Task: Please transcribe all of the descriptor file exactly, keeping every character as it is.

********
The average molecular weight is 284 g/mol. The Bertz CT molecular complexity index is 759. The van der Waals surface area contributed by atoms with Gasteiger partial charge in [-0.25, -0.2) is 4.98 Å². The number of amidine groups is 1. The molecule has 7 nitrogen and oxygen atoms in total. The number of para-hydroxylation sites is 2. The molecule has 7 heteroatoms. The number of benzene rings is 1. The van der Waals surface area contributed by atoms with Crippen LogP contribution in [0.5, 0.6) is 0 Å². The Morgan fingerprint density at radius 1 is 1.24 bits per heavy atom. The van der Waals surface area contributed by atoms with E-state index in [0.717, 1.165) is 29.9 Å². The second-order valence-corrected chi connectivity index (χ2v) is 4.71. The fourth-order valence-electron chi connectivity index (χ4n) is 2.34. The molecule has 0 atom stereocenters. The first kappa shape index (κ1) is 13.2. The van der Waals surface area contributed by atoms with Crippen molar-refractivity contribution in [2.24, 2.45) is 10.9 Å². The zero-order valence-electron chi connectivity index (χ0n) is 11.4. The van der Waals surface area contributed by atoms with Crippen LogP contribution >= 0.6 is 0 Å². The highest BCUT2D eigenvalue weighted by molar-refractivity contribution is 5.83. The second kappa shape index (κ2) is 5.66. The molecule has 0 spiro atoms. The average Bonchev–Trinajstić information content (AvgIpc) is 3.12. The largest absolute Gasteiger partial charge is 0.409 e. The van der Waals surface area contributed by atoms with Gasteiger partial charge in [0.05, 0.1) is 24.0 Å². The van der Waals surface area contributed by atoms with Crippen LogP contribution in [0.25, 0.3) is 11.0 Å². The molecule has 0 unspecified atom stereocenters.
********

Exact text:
The average molecular weight is 284 g/mol. The Bertz CT molecular complexity index is 759. The van der Waals surface area contributed by atoms with Gasteiger partial charge in [-0.25, -0.2) is 4.98 Å². The number of amidine groups is 1. The molecule has 7 nitrogen and oxygen atoms in total. The number of para-hydroxylation sites is 2. The molecule has 7 heteroatoms. The number of benzene rings is 1. The van der Waals surface area contributed by atoms with Crippen LogP contribution in [0.5, 0.6) is 0 Å². The Morgan fingerprint density at radius 1 is 1.24 bits per heavy atom. The van der Waals surface area contributed by atoms with E-state index in [0.717, 1.165) is 29.9 Å². The second-order valence-corrected chi connectivity index (χ2v) is 4.71. The fourth-order valence-electron chi connectivity index (χ4n) is 2.34. The molecule has 0 atom stereocenters. The first kappa shape index (κ1) is 13.2. The van der Waals surface area contributed by atoms with Crippen molar-refractivity contribution in [2.24, 2.45) is 10.9 Å². The zero-order valence-electron chi connectivity index (χ0n) is 11.4. The van der Waals surface area contributed by atoms with Crippen LogP contribution >= 0.6 is 0 Å². The highest BCUT2D eigenvalue weighted by molar-refractivity contribution is 5.83. The second kappa shape index (κ2) is 5.66. The molecule has 0 spiro atoms. The average Bonchev–Trinajstić information content (AvgIpc) is 3.12. The largest absolute Gasteiger partial charge is 0.409 e. The van der Waals surface area contributed by atoms with Gasteiger partial charge in [0.05, 0.1) is 24.0 Å². The van der Waals surface area contributed by atoms with Crippen LogP contribution in [0.25, 0.3) is 11.0 Å². The molecule has 0 unspecified atom stereocenters.